Pilate asks one of the most interesting questions I think there is in the New Testament (that is not, of course, a riddle of Jesus), long after we think we're finished with Pilate. It comes in Mark 15:44. Jesus has died, and Joseph from Arimathea requests His body for a proper burial before the Sabbath begins, lest the Lord be left to rot on His own holy day.
Pilate's answer? Pilate wondered if Jesus had already died. So he summoned the officer to ask him if Jesus was, in fact, dead.
It's a question we read right over more often than not. At least, I usually have. Pilate was a big-time governor in the province of Judea. He had a lot of things going on. And at precisely this time, he had even more things going on. Not long before Joseph shows up, Pilate's territory erupts in what can only be described, from an administrative standpoint, as a nightmare.
Something's wrong with the sun. It's been dark for hours, and people are starting to worry. They can't understand what's going on, and Pilate is left trying to protect the day in the midst of the darkness.
There's been an earthquake. Buildings, and citizens, are rattled. There's probably damage. This house is crumbling; that building is starting to crack. Persons are concerned about their loved ones. I mean, I'm just assuming that persons in ancient Judea respond in much the same way we do; how many other ways are there to react when the ground you're standing on literally starts to shake? So there's the aftermath of that.
Not only that, but a bunch of the Jews are scrambling about, concerned about the destruction in the Temple. The most sacred curtain in all the world has just been torn. There's no longer anything to keep the unholy out of the holy place. Some are screaming. Some are crying. Some are searching for the rabblerousers who would do such a thing. Still others are trying to find the cloth-workers to see how long it will take to repair it. Others, still, are guarding the entrance to the Most Holy Place, backs turned, trying not to look inside while a faithful who understand the implications are doing all they can to get a glimpse of the Lord's dwelling place among them.
On top of all that, the ground has busted open all over the region and corpses are surfacing everywhere. People even claim the corpses are walking around!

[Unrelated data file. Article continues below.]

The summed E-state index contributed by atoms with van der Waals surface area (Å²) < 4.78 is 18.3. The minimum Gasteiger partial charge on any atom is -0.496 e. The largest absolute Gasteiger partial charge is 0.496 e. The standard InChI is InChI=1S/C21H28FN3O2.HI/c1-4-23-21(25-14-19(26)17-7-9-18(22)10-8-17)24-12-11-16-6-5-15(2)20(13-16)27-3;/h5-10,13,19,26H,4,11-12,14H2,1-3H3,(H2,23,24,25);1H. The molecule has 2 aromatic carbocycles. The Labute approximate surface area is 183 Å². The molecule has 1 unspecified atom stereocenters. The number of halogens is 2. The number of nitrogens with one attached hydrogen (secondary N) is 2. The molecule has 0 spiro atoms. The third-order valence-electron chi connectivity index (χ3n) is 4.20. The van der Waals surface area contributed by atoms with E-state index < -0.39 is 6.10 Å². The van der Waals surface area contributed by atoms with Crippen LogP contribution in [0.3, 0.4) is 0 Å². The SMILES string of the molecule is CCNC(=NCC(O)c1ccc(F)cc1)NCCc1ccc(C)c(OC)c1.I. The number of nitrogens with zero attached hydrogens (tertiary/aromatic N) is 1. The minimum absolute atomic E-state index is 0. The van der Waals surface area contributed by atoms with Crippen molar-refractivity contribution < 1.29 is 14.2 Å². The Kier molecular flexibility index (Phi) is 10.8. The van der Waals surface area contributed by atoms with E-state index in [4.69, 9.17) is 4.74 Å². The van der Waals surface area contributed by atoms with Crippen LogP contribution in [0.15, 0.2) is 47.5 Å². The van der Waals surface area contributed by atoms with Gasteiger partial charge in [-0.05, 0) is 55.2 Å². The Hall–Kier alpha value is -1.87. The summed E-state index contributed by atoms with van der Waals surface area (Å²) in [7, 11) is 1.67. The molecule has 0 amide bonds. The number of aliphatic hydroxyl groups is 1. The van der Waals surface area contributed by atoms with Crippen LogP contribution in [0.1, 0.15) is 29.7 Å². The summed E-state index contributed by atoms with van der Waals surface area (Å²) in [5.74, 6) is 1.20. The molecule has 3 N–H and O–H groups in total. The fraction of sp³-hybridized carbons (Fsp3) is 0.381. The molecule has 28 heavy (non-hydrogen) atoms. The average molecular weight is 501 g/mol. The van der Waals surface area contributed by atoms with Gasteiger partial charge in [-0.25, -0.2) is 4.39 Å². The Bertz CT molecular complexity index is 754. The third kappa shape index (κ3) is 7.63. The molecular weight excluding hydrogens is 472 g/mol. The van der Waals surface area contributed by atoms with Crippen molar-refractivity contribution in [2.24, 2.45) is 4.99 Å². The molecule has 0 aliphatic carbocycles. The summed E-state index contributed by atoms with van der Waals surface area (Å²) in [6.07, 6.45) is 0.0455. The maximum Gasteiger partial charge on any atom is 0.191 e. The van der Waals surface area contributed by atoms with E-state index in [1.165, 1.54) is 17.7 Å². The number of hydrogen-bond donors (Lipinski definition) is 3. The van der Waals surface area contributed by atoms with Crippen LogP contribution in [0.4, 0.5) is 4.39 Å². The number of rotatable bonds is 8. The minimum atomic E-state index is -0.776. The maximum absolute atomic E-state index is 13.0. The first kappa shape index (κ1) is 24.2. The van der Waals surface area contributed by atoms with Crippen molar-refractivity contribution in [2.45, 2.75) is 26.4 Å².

It's an administrative nightmare. Who has time any more to worry about the criminal on the cross? Who has time to keep tabs on whether the condemned has, in fact, died?
Do you see what I'm getting at? The kingdom is in chaos, and Pilate is likely doing all he can to manage the fallout. He's sending out his grounds crew to light torches in the streets. He's sending out his managers to check on the structure of integral buildings. He's sending out his soldiers to quiet the crowds around the Temple. He's sending out...whoever he's got left to check on these reports coming out of the graves. He's looking out from his balcony over a city in chaos, and he hasn't stopped to consider....
Which is weird because it's not really a hard conclusion to come to. Nobody had understandings of seismic activity back then; an earthquake, as the least of all these signs, would have been considered a sign of the gods. And Pilate himself has already said that there was nothing guilty about this man he condemned. His wife had warned him. He had washed his hands of it. He knew there was something special about this Jesus. If the gods are upset, doesn't it make sense that his mind might be drawn back to Jesus rather quickly? To this condemned man on a Cross just a courtyard or so away?
But such is the trick. It was the trick in the time of Pilate, and it's the trick today: when the power of God is revealed, it's far too easy to pay attention to the power and forget the God. It's too easy to start sifting through the rubble. Too easy to riot in the Temple. Too easy to cower at the graves. It's far harder to look to Calvary. It's far harder to keep your eyes on the condemned, on the criminal on the Cross.
Pilate wondered if Jesus had already died.
Really? REALLY? Pilate wondered about that? Tell me, Pilate...if you don't know whether the Lord has lived or died, then what do you make of the earthquake?